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Licensed Unlicensed Requires Authentication Published by De Gruyter August 28, 2021

Change and Continuity in White House Staffing: The Trump Factor

Matthew J. Dickinson and Kate Reinmuth
From the journal The Forum

Abstract

Early assessments of Trump’s White House portrayed an organization riven by personality disputes and administrative chaos. But in many ways, Trump’s White House staff descriptively bears a strong resemblance to its predecessors, as we demonstrate by drawing on more than 50 years of data on presidential staff composition. In terms of size, structure, and the distributions of functions, the Trump White House represents not a break with the past so much as its continuation. Trump’s staffing patterns departed from precedent more in the areas of staff turnover and recruitment; however, it is not clear just how significant those changes are.


Corresponding author: Matthew J. Dickinson, Middlebury College, Middlebury, VT, USA, E-mail:

Acknowledgments

We are especially grateful for the research help provided by Courtney Crawford, Rose Evans, Anika Heilweil, Margaret Joseph, Maddy Lyons and Eliza Van Voorhis.

Appendix A

CodeOccupationDescription
1Private sector – Business ExecutiveSenior leadership capacity (e.g., CEO, VP, CFO); private sector only.
2Private sector – Senior ManagementManagement capacity (e.g., chief of staff, provost, managing director); private sector only.
3Private sector – LawyerLawyer in any field; private sector only.
4Federal – Congress – ElectedElected member of the House or Senate.
5Federal – Congress – StaffAide to member of Congress or Congressional committee, or serving on Congressional staff body (e.g., Congressional Research service, Office of Technology Assessment).
6Federal – Executive Branch – Agency: Appointed or careerFederal department, agency, or regulatory commission. Note: If individual was appointed to a top–level executive position 1–4 (e.g., Secretary, Undersecretary, Assistant Secretary, Commissioner) also Code 9.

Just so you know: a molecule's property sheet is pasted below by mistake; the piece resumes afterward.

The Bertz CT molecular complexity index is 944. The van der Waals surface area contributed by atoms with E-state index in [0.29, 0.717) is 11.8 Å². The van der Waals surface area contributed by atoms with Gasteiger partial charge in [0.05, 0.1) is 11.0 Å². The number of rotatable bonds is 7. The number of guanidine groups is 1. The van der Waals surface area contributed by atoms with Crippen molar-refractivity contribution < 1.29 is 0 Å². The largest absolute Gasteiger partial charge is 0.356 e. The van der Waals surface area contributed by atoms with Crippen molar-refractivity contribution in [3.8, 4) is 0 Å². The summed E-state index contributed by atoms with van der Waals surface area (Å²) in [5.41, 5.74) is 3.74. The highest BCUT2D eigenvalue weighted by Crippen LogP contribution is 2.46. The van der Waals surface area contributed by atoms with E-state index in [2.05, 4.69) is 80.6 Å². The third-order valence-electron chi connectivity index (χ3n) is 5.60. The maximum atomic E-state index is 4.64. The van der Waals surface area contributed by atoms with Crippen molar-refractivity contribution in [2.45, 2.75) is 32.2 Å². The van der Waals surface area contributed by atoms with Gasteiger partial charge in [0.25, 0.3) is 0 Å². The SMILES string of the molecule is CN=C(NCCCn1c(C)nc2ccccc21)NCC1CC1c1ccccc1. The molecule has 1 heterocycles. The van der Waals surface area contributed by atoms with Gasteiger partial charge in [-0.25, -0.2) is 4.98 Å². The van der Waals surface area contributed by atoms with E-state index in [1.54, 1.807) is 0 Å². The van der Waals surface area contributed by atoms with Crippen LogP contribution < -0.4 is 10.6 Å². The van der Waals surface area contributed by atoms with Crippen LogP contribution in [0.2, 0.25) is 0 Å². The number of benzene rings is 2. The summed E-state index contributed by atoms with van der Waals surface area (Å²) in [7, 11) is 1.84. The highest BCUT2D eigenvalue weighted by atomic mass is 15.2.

7Federal – Executive Branch – International Focus: appointed or careerFederal government dealing with international affairs but not border security (e.g., Defense Intelligence Agency, CIA, State Department embassy, Foreign Service, US Trade, NSC, foreign policy advisor). Note: if individual was appointed to a top-level executive position 1–4 (e.g., Secretary, Undersecretary, Assistant Secretary, Commissioner) also Code 9. Note: also Code 6 or Code 8 where relevant.
8Federal – Executive Branch – Previous White House ServicePrevious White House Office, or related policy councils (e.g., domestic, economic, national security) – but not other EOP agencies, (e.g., OMB, CEQ, US Trade Rep). Note: if experience in national security council, also Code 7.
9Federal – Executive Branch – Government Executive: appointed onlyAppointed senior management level in a government agency: executive levels 1–4 (e.g., Secretary, Undersecretary, Assistant Secretary, Commissioner).
10Federal – JudicialJudge at the district/trial, circuit/appeals, or Supreme Court level. (Does not include law clerks and research assistants.)
11State – ElectedElected member of the state House or Senate. Does not include elected judges, which are under Code 13.
12State – Executive Staff: appointed or careerState department, agency, or regulatory commission (not elected). Note: if individual worked as top–level executive levels 1–4 (e.g., Secretary, Undersecretary, Assistant Secretary, Commissioner) also Code 14.
13State – JudicialJudge at the state trial, state appeals, or state Supreme Court level.
14State – Government Executive: appointed onlyAppointed senior management level at the state level: equivalent of executive levels 1–4 (e.g., Secretary, Undersecretary, Assistant Secretary, Commissioner).
15Local – ElectedElected position at the local level (e.g., mayor, city council, select board).
16Local – Executive Staff: appointed or careerLocal department, agency, or regulatory commission (not elected). Note: if individual worked as top–level executive levels 1–4 (e.g., Secretary, Undersecretary, Assistant Secretary, Commissioner) also Code 18.
17Local – JudicialJudge at the local level.
18Local – Government Executive: Appointed onlyAppointed senior management level at the local level: executive levels 1–4 (e.g., Secretary, Undersecretary, Assistant Secretary, Commissioner).
19Political – PartyPolitical party at any government level, excluding campaign work for a specific candidate.
20Political – Presidential CampaignPresident’s campaign.
21Political – Other CampaignAny campaign other than the President’s.
22Political – Presidential TransitionPresident’s transition to the presidential office.
23International OrganizationsInternational government organization (e.g., United Nations. World Trade Organization). Does not include non-profits, which are under Code 24.
24Non-ProfitNon-profit entity at any level (e.g., UNICEF, March of Dimes, Red Cross, United Way).
25LobbyistLobbyist for either a private or public organization at any level of government.

Appendix B

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Published Online: 2021-08-28

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